• Consumers
  • Financial Professionals
 

Mar 21 2011 12:00AM

Question


My husband and I have saved six months of income and want to invest some of it in either a money market or a Roth Individual Retirement Account (IRA). However, I don’t know the difference between the two. The end goal I want to accomplish is having money invested into something that we can leave alone for 10-20 years, will grow and in the future can take out without the hassle of penalties. Can you explain the difference and offer advice as to which would be best to invest in?

Answer


FPA member Eric Reid, CFP®, President of Servant Advisors, Inc., said the following:

“A money market is very similar to a savings account, usually paying a little higher interest rate. There can be restrictions on money markets such as deposit minimums, withdrawal restrictions, and others. It might help to think of the money market as an investment (as it is) that pays an interest rate.

“A Roth IRA is a type of account — while a money market is an investment — that is created under the Internal Revenue Service Tax Code. The Roth IRA allows individuals to save for retirement. All of the earnings inside a Roth IRA account are tax-free provided the account holder meets certain conditions:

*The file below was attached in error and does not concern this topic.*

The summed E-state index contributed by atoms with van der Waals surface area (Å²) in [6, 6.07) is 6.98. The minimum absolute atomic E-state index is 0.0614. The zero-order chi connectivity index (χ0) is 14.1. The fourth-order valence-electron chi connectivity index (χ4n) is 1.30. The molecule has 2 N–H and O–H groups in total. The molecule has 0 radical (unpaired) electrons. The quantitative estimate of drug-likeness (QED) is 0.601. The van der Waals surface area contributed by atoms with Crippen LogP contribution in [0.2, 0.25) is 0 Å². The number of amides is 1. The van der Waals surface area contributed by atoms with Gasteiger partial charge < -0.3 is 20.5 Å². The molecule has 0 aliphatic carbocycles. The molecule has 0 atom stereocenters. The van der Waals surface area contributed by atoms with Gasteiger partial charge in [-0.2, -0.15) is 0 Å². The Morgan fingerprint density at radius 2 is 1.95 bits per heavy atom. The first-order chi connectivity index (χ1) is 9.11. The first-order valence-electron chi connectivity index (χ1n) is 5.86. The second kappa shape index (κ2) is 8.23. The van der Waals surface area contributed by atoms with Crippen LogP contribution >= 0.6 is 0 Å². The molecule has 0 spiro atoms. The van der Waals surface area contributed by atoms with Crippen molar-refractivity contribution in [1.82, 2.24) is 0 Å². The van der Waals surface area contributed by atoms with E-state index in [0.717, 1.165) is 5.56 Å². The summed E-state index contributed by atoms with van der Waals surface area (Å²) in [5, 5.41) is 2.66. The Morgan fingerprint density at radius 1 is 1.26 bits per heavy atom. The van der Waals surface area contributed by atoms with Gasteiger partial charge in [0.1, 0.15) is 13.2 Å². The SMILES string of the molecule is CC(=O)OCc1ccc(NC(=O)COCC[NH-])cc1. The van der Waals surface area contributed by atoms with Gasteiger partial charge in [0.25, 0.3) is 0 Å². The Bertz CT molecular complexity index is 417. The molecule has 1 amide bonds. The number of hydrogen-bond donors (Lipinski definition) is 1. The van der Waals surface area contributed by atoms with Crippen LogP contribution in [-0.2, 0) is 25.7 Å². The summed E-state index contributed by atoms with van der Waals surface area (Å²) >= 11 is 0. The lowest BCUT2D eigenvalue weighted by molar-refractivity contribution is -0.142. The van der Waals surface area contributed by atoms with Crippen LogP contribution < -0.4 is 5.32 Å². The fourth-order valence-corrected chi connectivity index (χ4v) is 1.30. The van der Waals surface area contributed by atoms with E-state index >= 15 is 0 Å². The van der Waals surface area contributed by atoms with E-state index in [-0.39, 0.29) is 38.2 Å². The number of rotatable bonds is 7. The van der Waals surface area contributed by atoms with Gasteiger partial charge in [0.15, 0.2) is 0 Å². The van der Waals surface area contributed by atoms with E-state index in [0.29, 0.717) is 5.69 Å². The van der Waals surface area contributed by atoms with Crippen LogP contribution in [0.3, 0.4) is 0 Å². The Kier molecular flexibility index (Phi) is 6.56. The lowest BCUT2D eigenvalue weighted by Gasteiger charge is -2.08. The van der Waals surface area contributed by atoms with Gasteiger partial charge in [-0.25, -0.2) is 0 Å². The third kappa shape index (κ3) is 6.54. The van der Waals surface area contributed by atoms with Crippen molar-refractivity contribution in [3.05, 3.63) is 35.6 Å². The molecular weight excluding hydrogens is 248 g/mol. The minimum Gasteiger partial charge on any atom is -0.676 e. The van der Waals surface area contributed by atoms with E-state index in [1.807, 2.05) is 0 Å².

1. The account holder needs to obtain the age of 59 ½.
  2. The account holder needs to have the Roth IRA open for at least five years prior to taking out earnings.

“If the account holder does not meet those requirements, then any earnings are taxed and a 10 percent tax penalty applies.

“There are a lot of exceptions to taking money out of the Roth IRA before a person turns 59 ½. Your best bet is to check with your bank or tax adviser as they can provide you with all of the details on when you can take money out of the Roth IRA without paying a tax penalty.

"Based on your question and the statements you have made, I would suggest you look at a money market.”

Find a Planner

Find a planner Choose from 1,000s of financial planners, all of whom adhere to FPA's Code of Ethics.

Go